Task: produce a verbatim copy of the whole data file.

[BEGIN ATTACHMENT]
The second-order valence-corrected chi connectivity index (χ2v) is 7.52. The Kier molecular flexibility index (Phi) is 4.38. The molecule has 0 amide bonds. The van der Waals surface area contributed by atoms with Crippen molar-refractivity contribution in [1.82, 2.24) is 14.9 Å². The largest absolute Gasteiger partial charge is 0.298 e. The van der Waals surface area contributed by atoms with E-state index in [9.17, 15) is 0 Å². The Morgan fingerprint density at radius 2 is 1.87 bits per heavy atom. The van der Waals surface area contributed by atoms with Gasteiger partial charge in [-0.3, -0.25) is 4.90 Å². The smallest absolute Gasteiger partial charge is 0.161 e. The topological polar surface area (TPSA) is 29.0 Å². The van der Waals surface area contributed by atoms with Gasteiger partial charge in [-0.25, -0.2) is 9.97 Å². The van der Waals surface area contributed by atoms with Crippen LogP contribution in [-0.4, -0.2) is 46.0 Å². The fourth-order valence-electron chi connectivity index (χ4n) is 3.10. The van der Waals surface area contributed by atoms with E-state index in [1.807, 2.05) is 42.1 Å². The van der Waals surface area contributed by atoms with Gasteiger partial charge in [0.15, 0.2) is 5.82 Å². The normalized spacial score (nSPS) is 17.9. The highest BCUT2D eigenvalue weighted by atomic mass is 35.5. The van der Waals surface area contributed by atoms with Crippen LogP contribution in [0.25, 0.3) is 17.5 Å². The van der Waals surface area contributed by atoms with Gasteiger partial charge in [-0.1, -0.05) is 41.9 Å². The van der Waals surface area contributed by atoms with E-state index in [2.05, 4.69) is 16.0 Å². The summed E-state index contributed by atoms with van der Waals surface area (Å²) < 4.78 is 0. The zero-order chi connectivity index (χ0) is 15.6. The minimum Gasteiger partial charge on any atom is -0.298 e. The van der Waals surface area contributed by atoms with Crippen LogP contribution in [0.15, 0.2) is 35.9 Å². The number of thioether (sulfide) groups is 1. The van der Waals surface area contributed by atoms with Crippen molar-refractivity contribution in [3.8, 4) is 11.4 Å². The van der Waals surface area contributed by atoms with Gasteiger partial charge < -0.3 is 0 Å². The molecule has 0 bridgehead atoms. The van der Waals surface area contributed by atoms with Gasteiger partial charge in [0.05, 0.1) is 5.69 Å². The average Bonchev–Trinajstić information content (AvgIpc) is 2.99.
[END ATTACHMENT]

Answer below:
The second-order valence-corrected chi connectivity index (χ2v) is 7.52. The Kier molecular flexibility index (Phi) is 4.38. The molecule has 0 amide bonds. The van der Waals surface area contributed by atoms with Crippen molar-refractivity contribution in [1.82, 2.24) is 14.9 Å². The largest absolute Gasteiger partial charge is 0.298 e. The van der Waals surface area contributed by atoms with E-state index in [9.17, 15) is 0 Å². The Morgan fingerprint density at radius 2 is 1.87 bits per heavy atom. The van der Waals surface area contributed by atoms with Gasteiger partial charge in [-0.3, -0.25) is 4.90 Å². The smallest absolute Gasteiger partial charge is 0.161 e. The topological polar surface area (TPSA) is 29.0 Å². The van der Waals surface area contributed by atoms with Gasteiger partial charge in [-0.25, -0.2) is 9.97 Å². The van der Waals surface area contributed by atoms with Crippen LogP contribution in [-0.4, -0.2) is 46.0 Å². The fourth-order valence-electron chi connectivity index (χ4n) is 3.10. The van der Waals surface area contributed by atoms with E-state index in [1.807, 2.05) is 42.1 Å². The van der Waals surface area contributed by atoms with Gasteiger partial charge in [0.15, 0.2) is 5.82 Å². The normalized spacial score (nSPS) is 17.9. The highest BCUT2D eigenvalue weighted by atomic mass is 35.5. The van der Waals surface area contributed by atoms with Crippen LogP contribution in [0.25, 0.3) is 17.5 Å². The van der Waals surface area contributed by atoms with Gasteiger partial charge in [-0.1, -0.05) is 41.9 Å². The van der Waals surface area contributed by atoms with E-state index in [2.05, 4.69) is 16.0 Å². The summed E-state index contributed by atoms with van der Waals surface area (Å²) < 4.78 is 0. The zero-order chi connectivity index (χ0) is 15.6. The minimum Gasteiger partial charge on any atom is -0.298 e. The van der Waals surface area contributed by atoms with Crippen LogP contribution in [0.15, 0.2) is 35.9 Å². The number of thioether (sulfide) groups is 1. The van der Waals surface area contributed by atoms with Crippen molar-refractivity contribution in [3.8, 4) is 11.4 Å². The van der Waals surface area contributed by atoms with Gasteiger partial charge < -0.3 is 0 Å². The molecule has 0 bridgehead atoms. The van der Waals surface area contributed by atoms with Gasteiger partial charge in [0.05, 0.1) is 5.69 Å². The average Bonchev–Trinajstić information content (AvgIpc) is 2.99.